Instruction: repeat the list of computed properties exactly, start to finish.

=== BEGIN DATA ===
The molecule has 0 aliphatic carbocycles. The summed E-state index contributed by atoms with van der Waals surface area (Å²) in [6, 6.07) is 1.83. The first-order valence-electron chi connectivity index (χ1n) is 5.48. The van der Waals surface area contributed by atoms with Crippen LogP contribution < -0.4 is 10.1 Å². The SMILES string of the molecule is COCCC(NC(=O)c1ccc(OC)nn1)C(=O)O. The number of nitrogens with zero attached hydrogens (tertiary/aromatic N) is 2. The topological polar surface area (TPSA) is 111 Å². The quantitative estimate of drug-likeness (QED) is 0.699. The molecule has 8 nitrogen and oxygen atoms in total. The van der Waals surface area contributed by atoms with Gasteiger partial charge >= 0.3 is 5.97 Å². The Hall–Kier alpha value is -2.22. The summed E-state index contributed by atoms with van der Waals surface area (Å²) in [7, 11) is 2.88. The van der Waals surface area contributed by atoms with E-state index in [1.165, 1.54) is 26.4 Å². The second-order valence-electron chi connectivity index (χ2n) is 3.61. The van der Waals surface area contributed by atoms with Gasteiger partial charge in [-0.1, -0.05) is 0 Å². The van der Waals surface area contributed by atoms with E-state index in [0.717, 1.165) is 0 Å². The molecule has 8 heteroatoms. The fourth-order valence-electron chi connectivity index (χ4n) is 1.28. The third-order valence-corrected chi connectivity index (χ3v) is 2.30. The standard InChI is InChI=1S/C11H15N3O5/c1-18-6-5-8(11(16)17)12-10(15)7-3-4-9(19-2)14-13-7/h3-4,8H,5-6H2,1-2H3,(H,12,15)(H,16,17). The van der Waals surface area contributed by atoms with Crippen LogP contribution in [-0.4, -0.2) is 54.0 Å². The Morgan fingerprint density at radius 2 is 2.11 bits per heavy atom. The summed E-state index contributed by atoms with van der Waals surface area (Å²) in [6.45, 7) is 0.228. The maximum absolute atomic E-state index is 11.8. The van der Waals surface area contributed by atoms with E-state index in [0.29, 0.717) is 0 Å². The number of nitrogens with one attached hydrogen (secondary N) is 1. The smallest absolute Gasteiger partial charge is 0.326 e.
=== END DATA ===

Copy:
The molecule has 0 aliphatic carbocycles. The summed E-state index contributed by atoms with van der Waals surface area (Å²) in [6, 6.07) is 1.83. The first-order valence-electron chi connectivity index (χ1n) is 5.48. The van der Waals surface area contributed by atoms with Crippen LogP contribution < -0.4 is 10.1 Å². The SMILES string of the molecule is COCCC(NC(=O)c1ccc(OC)nn1)C(=O)O. The number of nitrogens with zero attached hydrogens (tertiary/aromatic N) is 2. The topological polar surface area (TPSA) is 111 Å². The quantitative estimate of drug-likeness (QED) is 0.699. The molecule has 8 nitrogen and oxygen atoms in total. The van der Waals surface area contributed by atoms with Gasteiger partial charge >= 0.3 is 5.97 Å². The Hall–Kier alpha value is -2.22. The summed E-state index contributed by atoms with van der Waals surface area (Å²) in [7, 11) is 2.88. The van der Waals surface area contributed by atoms with E-state index in [1.165, 1.54) is 26.4 Å². The second-order valence-electron chi connectivity index (χ2n) is 3.61. The van der Waals surface area contributed by atoms with Gasteiger partial charge in [-0.1, -0.05) is 0 Å². The van der Waals surface area contributed by atoms with E-state index in [0.717, 1.165) is 0 Å². The molecule has 8 heteroatoms. The fourth-order valence-electron chi connectivity index (χ4n) is 1.28. The third-order valence-corrected chi connectivity index (χ3v) is 2.30. The standard InChI is InChI=1S/C11H15N3O5/c1-18-6-5-8(11(16)17)12-10(15)7-3-4-9(19-2)14-13-7/h3-4,8H,5-6H2,1-2H3,(H,12,15)(H,16,17). The van der Waals surface area contributed by atoms with Crippen LogP contribution in [-0.4, -0.2) is 54.0 Å². The Morgan fingerprint density at radius 2 is 2.11 bits per heavy atom. The summed E-state index contributed by atoms with van der Waals surface area (Å²) in [6.45, 7) is 0.228. The maximum absolute atomic E-state index is 11.8. The van der Waals surface area contributed by atoms with E-state index in [0.29, 0.717) is 0 Å². The number of nitrogens with one attached hydrogen (secondary N) is 1. The smallest absolute Gasteiger partial charge is 0.326 e.